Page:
Ruhana Ali (at podium) presented research based on the experience of Muslims and other religious minorities in the U.K.
The powerful force of global migration was the focus of a conference this week (Oct. 14-15) that showcased the research of the Global Migration Working Group — one of several research teams that are part of Contending Modernities, a Notre Dame-based research initiative that involves scholars from around the world.
The conference took place at the Notre Dame Centre in London and in the religiously and ethnically diverse borough of Tower Hamlets in East London. Participants included ethicists, theologians, historians, and legal scholars from the United States, Europe, Canada and Australia; leaders of civil society organizations; members of the Bengali Muslim, English Jesuit, and Anglican communities; and a Member of Parliament from London's most religiously and ethnically diverse district.
“The global expansion of migration in recent years has ushered in major social and economic changes, as well as profound ethical challenges concerning how people are to coexist in pluralistic societies,” said Scott Appleby, Notre Dame professor of history and peace studies, who directs Contending Modernities.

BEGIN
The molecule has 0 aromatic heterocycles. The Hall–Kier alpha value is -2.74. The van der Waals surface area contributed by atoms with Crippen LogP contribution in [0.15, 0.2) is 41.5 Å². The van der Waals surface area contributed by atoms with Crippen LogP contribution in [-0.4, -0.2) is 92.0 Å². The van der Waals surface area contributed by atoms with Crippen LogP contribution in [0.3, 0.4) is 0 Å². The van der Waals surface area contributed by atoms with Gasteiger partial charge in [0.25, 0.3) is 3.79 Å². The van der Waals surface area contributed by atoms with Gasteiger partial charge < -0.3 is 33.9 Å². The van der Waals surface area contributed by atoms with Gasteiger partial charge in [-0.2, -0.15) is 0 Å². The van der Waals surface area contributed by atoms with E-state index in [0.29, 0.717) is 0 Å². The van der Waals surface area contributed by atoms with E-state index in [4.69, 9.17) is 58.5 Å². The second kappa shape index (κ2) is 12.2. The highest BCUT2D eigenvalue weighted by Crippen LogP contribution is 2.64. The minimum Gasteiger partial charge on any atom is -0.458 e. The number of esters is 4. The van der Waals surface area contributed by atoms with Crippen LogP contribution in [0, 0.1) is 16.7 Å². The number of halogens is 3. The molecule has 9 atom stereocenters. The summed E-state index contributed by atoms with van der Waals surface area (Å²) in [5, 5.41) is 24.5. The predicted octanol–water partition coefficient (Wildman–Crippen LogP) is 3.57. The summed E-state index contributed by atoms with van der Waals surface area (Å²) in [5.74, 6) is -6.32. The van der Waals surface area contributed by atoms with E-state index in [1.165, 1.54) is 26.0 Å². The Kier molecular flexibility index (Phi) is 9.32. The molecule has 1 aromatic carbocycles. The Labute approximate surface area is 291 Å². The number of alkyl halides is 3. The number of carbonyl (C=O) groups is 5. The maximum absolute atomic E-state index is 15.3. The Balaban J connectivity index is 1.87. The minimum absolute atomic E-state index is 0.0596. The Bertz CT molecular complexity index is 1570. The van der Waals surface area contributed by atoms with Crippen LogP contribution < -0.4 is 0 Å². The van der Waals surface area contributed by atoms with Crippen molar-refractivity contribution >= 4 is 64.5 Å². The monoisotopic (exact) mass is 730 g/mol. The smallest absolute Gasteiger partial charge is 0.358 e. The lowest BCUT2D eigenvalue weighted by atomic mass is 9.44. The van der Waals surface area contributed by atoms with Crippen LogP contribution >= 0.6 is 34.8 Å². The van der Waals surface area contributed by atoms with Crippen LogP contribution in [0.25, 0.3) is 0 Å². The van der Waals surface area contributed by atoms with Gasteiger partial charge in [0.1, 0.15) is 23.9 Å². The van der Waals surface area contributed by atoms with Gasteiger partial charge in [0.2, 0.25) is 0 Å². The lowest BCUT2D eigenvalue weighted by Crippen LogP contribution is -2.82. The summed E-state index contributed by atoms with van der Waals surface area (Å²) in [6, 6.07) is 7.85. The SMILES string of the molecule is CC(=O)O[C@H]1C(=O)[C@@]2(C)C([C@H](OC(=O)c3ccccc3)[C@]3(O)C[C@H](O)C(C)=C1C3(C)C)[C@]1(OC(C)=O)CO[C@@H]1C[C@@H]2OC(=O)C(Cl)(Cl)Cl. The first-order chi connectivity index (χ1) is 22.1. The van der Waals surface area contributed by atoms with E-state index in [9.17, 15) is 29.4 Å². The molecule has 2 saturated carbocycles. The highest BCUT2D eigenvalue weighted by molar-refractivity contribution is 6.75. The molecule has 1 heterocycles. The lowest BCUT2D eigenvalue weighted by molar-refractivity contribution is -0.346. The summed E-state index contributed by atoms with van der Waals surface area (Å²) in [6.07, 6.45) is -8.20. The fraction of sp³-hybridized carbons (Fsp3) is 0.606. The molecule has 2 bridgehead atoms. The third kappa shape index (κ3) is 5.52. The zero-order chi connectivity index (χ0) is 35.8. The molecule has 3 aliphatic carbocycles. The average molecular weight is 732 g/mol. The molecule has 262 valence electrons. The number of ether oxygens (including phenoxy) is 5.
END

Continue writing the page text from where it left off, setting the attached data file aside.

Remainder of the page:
“London and other major urban centers in Western Europe and North America are living laboratories in which new models of pluralist citizenship are today being formulated, implemented, and contested.”
The goods of creation
The Archbishop of Dublin, Diarmuid Martin, built his keynote address on "the universal destination of the goods of creation," a principle of Catholic social teaching that, he said, "is not a naive affirmation of that everything is at the disposal of everyone or anyone." Rather, "there is a social mortgage on all property . . . which is never simply private, never withdrawn from social responsibility." The principle applies today especially to intellectual property and to the freedom of movement of goods and services, "but also to the movements of the talents and aspirations of people," he said.